Visit the URL below for more information:
I think we are really in a time of tumult when it comes to technology in education (well education in general really as it is really meaningful to talk about one without the other?). I don’t have any single article to back me up on this but the general trend I’m seeing is more and more people talking about the need to educate our students with the digital skills to work and thrive in the 21st Century. We have been saying for a long time that “its not about the technology.” Thats usually code for “Learning about technology is not the important thing, its a tool that we use to (fill in the blank)”. This is still true up to a point. However, I also think this “truism” of ed-tech is also very dangerous and if followed too strictly could cause us to miss some giant things happening around us. The funny thing is we say the same thing about about almost any subject area in school. For example – at a certain point biology is not “about the biology” but really more about “thinking like a scientist.” However, we still structure learning/courses around content areas and as long as we do so I think we’ll be caught to some extent of thinking about technology as a means to and end rather than a potential end in itself.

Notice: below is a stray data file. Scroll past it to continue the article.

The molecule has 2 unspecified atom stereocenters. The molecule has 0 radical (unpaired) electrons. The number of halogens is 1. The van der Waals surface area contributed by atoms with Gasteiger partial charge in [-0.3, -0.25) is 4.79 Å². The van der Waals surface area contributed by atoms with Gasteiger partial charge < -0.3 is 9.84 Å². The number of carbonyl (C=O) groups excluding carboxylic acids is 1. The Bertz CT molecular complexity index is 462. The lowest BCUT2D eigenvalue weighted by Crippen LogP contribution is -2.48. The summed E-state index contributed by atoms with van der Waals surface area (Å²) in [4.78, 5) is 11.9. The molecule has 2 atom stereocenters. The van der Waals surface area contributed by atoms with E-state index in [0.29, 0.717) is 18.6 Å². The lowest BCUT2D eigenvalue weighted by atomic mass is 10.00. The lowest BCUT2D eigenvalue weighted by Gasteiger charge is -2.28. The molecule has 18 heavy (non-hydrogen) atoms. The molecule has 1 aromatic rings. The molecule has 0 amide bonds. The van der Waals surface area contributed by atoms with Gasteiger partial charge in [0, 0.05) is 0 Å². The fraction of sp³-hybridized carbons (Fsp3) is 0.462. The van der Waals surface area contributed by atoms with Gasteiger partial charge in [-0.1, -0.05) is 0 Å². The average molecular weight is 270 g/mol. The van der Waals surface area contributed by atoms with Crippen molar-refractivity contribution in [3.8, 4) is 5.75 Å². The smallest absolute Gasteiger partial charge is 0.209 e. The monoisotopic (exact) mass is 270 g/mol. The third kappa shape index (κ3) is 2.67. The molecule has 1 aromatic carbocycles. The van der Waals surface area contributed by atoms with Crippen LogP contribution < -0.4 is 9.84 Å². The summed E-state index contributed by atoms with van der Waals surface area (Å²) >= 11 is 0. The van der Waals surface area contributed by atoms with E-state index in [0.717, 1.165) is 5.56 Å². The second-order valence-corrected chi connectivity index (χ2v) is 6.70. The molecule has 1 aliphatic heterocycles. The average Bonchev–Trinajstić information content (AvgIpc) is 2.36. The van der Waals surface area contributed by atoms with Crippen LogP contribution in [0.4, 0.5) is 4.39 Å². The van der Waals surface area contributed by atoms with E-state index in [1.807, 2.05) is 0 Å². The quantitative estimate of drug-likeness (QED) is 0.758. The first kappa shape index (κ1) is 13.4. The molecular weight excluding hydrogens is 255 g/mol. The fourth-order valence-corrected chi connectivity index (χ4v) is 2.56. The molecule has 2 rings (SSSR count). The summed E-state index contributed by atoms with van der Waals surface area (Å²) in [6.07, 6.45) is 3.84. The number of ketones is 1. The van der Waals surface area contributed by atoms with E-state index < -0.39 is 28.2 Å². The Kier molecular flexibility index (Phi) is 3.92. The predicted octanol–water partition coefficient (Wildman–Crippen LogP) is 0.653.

Students that are fluent and confident in digital tools to think and create will be in a much better position to thrive in the world now being created. We have talked a lot about looking hard at curriculum to de-emphasize content and whilst we have done so in some ways how serious have we been about being intentional about the things that supposed do matter – soft skills and media skills (or new media literacies)